The “Denial of Science”

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These days, one frequently comes across the term “science denier”. It has almost become an accusation – a charge that even though one is an educated adult living in the 21st century, one has willfully opted to deny the all-pervasive, all-powerful supremacy of Science. It is as though “Science” has become a god, of sorts, and scientific materialism has become a religion. In this framework of the new religion of atheistic scientific materialism, the so-called “science deniers” are the new heretics and, it might be suggested by the science-fanatics, should be burned at the stake!

But what does it really mean to be a “science denier”? Does it mean denying the veracity of Newton’s laws of motion or Einstein’s theories of relativity? That is not the denial of science – that is merely ignorance about scientific matters. Can anyone seriously claim that, living in the 21st century, one actually denies these basic scientific truths? I can hardly imagine that to be the case.

The adherents of  modern scientific materialism allege that the so-called “science deniers” are regressive medievalists who are intent on perpetuating a theocracy rooted in superstition, witch-hunts and religious fundamentalism. That is an extreme caricature and can hardly be taken seriously by any rational adult in modern society. In fact, I would suggest, the term “science denier” is being used to attack those who question the ethics of what goes on in the name of cutting-edge science and scientific research. For example, are GMOs and the practices of Big Pharma ethical? Is the cloning of human beings ethical? Is transhumanism ethical? These are tough questions that, in my opinion, need to be debated in the public square. However, as long as there are powerful corporate interests who stand to lose a lot of money by the public disclosure of ethical issues such as these, one can rest assured that they will devote themselves to the cover-up of such ethical dilemmas and to perpetuating disinformation about them, such as labelling ethical dissenters as “science deniers”!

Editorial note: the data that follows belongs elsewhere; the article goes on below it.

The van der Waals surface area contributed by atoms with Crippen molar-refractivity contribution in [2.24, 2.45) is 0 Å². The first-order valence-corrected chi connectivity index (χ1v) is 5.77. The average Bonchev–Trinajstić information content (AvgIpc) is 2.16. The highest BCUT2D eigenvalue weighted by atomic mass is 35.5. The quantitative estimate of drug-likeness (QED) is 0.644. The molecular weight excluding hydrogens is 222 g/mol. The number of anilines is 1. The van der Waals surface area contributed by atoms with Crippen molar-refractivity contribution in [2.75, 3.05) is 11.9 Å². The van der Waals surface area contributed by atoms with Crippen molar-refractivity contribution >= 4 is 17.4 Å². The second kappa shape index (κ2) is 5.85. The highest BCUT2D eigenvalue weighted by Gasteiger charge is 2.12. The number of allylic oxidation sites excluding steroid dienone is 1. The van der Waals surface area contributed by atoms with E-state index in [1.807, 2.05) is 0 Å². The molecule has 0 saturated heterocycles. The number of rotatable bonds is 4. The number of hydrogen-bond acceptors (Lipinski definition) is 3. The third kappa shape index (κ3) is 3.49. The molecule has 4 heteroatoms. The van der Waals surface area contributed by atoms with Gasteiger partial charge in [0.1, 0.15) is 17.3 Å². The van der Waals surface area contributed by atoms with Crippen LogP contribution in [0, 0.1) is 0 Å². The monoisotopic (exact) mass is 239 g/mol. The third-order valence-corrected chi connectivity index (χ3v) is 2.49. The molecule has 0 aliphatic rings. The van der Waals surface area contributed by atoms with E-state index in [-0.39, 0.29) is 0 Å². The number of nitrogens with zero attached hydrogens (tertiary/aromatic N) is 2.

If being a “science denier” meant questioning the veracity of certain scientific ideas, then one needs to go no further than scientists themselves! The field of quantum mechanics, for example, has revealed the reality of the anomalous behavior of subatomic particles that frequently contradict long-held, established ideas such as Newtonian and Einsteinian mechanics. Indeed, science takes pride in such self-contradiction – self-denial, as it were! There is nothing more scientific than the denial of science, because if quantum mechanics can disprove Einstein’s theories of relativity, it implies that quantum mechanics has overthrown the established doctrine and proclaimed itself as the new “god” – all in the name of science!

But the “denial of science”, in its colloquial usage, means anything but that. It is, in fact, a politically charged term, used to label anyone who stands opposed, on ethical grounds, to a radical science-oriented agenda, as a benighted, regressive, superstitious luddite with medieval attitudes. And modern corporations like Monsanto (who sells GMOs and carcinogenic herbicides like Roundup), its subsidiary Bayer (who once sold heroin as a cough remedy for children and manufactured the Zyklon B poison gas used on concentration camp inmates by Nazis) and others get to push their questionable, if not utterly depraved, agendas as cutting-edge science.

To question the limits of our current understanding of the universe is not the “denial of science”. It is to suggest that our current understanding of science is inadequate and incomplete. It is to suggest that the universe is more complex and profound than we mortal human beings may ever be capable of understanding. Is that the basis of religious awe? Perhaps it is – but perhaps it is no different than the religious awe expressed by the likes of Einstein and Oppenheimer when confronted by the awe-inspiring wonders exposed to them by their own scientific work.